Re: Updated Tena and Felix files uploaded for feedback


Hi Tena,

What a great job you've done with Felix!  You've had a heck of a ride with him in the short period of time that you've owned him!  Good for you for hanging in there, Felix is lucky to have found you!

Let's see if I can answer your questions.

Vet seems to think Felix might have EMS, is that related to IR? Would I need to run more tests? Is EMS a disease or metabolism? 

Equine Metabolic Syndrome (EMS) is another term for IR.  No, you don't need to run more tests to diagnose it, but in future labs I would definitely add a glucose.  It will give you better results from the IR calculator and it's also helpful in evaluating if the blood was handled correctly.  More reading about IR on our website here: 

So you have a diagnosis of IR.  EMS (IR) is a metabolic condition that will require careful dietary management for the rest of Felix's life, and adding exercise when he is recovered from the laminitis will go a long way in keeping the IR in check as well.  

Also, to keep in mind going forward is that there is some indication that the oxidative stress in horses with long term IR can contribute to the development of PPID (Cushing's).  PPID is a benign growth in the a part of the pituitary gland called the pars intermedia.  It's controlled by the use of a drug called pergolide.  Fall is a time of year in which all horses have a elevated rise in their ACTH, but PPID horses have an exaggerated and polonged rise in their ACTH which puts them at risk for fall laminitis.  Read more about the seasonal rise here: 

Felix's ACTH in August of 2016 was 53.2 (normal 9-35).  Though 53 is "normal" during the seasonal rise, August is the early part of the rise and this result raises my antennae to be on the watch for early PPID.  His ACTH came down very nicely in his January lab work, which is to be expected since we are approaching the seasonal low time of year when the ACTH is at it's lowest.  The development of PPID is something to keep in your mind as you move forward with Felix.  Some horses, in the early part of the disease, only need pergolide during the seasonal rise.  

You will want to be a keen observer for the subtle symptoms of PPID and also check Felix's ACTH in the early part of the rise every year henceforth.  Read more about PPID and it's symptoms on our website here:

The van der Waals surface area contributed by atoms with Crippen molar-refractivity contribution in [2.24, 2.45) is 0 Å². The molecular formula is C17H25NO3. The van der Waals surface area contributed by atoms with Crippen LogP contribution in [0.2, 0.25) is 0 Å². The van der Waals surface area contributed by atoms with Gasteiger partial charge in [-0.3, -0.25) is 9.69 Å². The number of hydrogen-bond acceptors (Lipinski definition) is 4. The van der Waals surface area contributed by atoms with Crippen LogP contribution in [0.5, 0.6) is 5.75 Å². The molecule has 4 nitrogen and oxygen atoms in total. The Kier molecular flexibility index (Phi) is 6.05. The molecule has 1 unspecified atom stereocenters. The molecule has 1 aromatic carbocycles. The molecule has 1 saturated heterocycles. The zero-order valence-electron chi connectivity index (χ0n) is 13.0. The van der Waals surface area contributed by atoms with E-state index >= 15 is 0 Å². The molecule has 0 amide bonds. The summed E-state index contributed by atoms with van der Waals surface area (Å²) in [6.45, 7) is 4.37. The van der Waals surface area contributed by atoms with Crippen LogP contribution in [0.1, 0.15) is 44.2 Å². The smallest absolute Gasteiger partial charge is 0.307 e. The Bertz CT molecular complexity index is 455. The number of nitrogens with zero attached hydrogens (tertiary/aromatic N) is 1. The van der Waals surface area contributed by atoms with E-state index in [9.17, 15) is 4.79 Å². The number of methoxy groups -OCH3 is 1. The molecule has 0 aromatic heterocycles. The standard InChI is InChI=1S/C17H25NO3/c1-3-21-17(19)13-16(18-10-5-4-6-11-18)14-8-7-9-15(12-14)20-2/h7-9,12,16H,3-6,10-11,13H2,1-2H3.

Since the Insulin numbers looked good, I'm hoping the unsoaked Bermuda has acceptable sugar/starch content.

The only way to know is to test the hay.  Not only is it important to know the sugar and starch content, but IR and PPID horses need tight mineral balancing, and only way to do that is to know what's in you hay.  The Copper Complete is a great supplement, but it may or may not completely balance your hay according to the ratios recommend by Dr Kellon.

Look in this file for ideas on how to find and store low sugar/starch hay:  Scroll down to "Hay--finding and storing pdf"  It's the 12th file down.

I've been supplementing with the Ontario Dehy Timothy Cubes as much as I can afford. Also in my quests to find low sugar/starch foods, the lowest consistent sugars have been in the Mountain Sunrise Alfalfa Pellets, which are steam bound. The Timothy pellets are usually higher, should I switch to the alfalfa pellets as a carrier for Copper Complete?

Are you using the Ontaro Dehy Timothy Balance (ODTB) cubes?  They are guaranteed to be under 10% sugar + starch and are balanced by Dr Kellon.  OD also makes a Timothy cube that is not guaranteed to be under 10% sugar + starch and the minerals are not balanced by Dr Kellon.  The ODTB's are packaged by Triple Crown in the US and are called Triple Crown Naturals Timothy Balance Cubes.  The label stitched into the bottom of the bag is lavender and the bag looks like this: